Ahmed's clock proves reality of the school to prison pipeline

One kid, one clock, and one set of handcuffs set the nation ablaze this week. Ahmed Mohamed was detained by officers from the Irving Police Department for bringing a homemade clock to school that his teacher mistook for a bomb.

In an effort to defuse the clock–and the situation–the police were called and Ahmed was arrested for bringing a “hoax bomb” to school.

Officials later learned that Ahmed’s faux bomb was just a homemade clock and he had no intention of harming anyone. It was all, as stated by the police, just a misunderstanding.

If only misunderstandings were that simple.

Since the melee, Ahmed has been invited to the White House, MIT, and Facebook for his creativity. Each organization or group has shown support for Ahmed due to his unfair arrest.

But the unfairness tagged to his arrest has more to do with Ahmed’s culture and skin color than safety.

Ahmed Mohamed was born in America, is Muslim, and his parents aren’t native. The stereotypes associated with Ahmed’s existence led to his arrest, not a clock misidentified as a bomb.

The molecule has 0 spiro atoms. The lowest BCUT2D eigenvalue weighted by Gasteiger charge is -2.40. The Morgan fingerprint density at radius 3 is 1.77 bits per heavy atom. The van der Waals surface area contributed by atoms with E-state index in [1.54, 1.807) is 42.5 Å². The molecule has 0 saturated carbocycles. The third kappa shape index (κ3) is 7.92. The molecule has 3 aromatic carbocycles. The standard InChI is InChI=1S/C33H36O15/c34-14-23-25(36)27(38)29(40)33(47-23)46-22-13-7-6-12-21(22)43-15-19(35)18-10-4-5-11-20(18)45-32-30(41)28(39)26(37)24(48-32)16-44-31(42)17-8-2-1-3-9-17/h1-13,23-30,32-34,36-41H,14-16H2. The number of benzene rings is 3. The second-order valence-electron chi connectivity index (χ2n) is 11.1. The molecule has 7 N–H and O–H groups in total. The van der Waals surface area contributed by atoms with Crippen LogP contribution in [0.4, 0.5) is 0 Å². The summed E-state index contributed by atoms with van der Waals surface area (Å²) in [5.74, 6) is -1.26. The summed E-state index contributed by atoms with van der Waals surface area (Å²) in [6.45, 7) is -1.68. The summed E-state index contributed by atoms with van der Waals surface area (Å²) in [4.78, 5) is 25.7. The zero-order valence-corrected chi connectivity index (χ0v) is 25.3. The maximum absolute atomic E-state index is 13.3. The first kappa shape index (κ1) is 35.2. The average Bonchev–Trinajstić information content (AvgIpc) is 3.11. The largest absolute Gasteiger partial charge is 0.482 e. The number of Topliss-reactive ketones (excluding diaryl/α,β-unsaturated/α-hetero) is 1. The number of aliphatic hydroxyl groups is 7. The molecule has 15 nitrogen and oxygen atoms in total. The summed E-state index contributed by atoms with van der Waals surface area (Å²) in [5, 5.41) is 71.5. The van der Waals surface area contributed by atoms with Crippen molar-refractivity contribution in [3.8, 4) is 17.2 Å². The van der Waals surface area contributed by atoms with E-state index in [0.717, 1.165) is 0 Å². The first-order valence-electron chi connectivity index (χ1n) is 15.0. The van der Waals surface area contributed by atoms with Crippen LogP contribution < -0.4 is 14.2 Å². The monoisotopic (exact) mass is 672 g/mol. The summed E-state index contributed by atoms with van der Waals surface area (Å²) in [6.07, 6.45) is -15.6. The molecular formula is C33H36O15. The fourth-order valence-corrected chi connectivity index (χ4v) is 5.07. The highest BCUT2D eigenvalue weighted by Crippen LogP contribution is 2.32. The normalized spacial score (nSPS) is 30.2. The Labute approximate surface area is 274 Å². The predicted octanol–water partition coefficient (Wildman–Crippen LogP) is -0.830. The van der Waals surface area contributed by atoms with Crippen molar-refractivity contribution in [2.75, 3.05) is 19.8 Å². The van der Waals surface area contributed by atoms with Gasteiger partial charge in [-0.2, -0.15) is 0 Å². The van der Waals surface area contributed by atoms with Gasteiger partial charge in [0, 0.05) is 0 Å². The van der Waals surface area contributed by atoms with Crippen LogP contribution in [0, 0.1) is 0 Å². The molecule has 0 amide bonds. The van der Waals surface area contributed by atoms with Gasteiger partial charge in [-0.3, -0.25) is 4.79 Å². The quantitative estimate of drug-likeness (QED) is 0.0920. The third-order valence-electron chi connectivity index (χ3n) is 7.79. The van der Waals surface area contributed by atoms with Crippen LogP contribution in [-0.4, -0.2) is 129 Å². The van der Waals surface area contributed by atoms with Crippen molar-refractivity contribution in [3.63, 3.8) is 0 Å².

According to study by the University of Pennsylvania, students of color, specifically black students, are suspended at a much higher rate than white students. While Ahmed isn’t black, he is considered to be a student of color.

The study also notes that in 84 districts within the 13 states studied, “blacks were 100 percent of students suspended from school.”

This perpetuates an unfortunate theory that students of color are pushed towards prison instead of higher education.

Ahmed is a curious kid who enjoyed putting things together and fixing broken electronics. He was arrested for bringing a homemade clock to school, which on so many levels, means that a part of his creativity was doused due to racism, stereotypes, and ignorance.

We need to push more kids like Ahmed to advance boundaries, not punish their ability to blow by them.

Too bad Ahmed’s lesson about how rules are applied to certain students, culture, and races were learned through his ability to be creative.

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